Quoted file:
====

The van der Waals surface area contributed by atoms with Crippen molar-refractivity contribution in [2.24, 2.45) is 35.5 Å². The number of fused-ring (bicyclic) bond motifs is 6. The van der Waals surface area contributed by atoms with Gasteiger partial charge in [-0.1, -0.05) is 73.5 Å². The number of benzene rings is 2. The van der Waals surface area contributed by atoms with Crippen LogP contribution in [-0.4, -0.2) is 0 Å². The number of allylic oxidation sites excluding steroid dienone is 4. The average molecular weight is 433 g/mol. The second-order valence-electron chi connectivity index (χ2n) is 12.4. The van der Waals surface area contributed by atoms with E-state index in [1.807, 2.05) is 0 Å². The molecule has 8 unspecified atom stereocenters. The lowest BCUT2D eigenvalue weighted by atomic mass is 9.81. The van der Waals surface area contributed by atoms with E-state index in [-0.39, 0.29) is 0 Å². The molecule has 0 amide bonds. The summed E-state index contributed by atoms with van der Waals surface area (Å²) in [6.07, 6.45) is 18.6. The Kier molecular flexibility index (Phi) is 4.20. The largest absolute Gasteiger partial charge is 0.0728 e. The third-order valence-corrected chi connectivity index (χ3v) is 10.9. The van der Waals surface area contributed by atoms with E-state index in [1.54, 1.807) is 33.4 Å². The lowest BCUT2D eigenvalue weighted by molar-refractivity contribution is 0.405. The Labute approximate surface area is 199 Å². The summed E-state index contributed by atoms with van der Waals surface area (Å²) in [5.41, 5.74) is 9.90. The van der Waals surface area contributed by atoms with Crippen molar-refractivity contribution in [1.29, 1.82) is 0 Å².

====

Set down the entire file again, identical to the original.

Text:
The van der Waals surface area contributed by atoms with Crippen molar-refractivity contribution in [2.24, 2.45) is 35.5 Å². The number of fused-ring (bicyclic) bond motifs is 6. The van der Waals surface area contributed by atoms with Gasteiger partial charge in [-0.1, -0.05) is 73.5 Å². The number of benzene rings is 2. The van der Waals surface area contributed by atoms with Crippen LogP contribution in [-0.4, -0.2) is 0 Å². The number of allylic oxidation sites excluding steroid dienone is 4. The average molecular weight is 433 g/mol. The second-order valence-electron chi connectivity index (χ2n) is 12.4. The van der Waals surface area contributed by atoms with E-state index in [1.807, 2.05) is 0 Å². The molecule has 8 unspecified atom stereocenters. The lowest BCUT2D eigenvalue weighted by atomic mass is 9.81. The van der Waals surface area contributed by atoms with E-state index in [-0.39, 0.29) is 0 Å². The molecule has 0 amide bonds. The summed E-state index contributed by atoms with van der Waals surface area (Å²) in [6.07, 6.45) is 18.6. The Kier molecular flexibility index (Phi) is 4.20. The largest absolute Gasteiger partial charge is 0.0728 e. The third-order valence-corrected chi connectivity index (χ3v) is 10.9. The van der Waals surface area contributed by atoms with E-state index in [1.54, 1.807) is 33.4 Å². The lowest BCUT2D eigenvalue weighted by molar-refractivity contribution is 0.405. The Labute approximate surface area is 199 Å². The summed E-state index contributed by atoms with van der Waals surface area (Å²) in [5.41, 5.74) is 9.90. The van der Waals surface area contributed by atoms with Crippen molar-refractivity contribution in [1.29, 1.82) is 0 Å².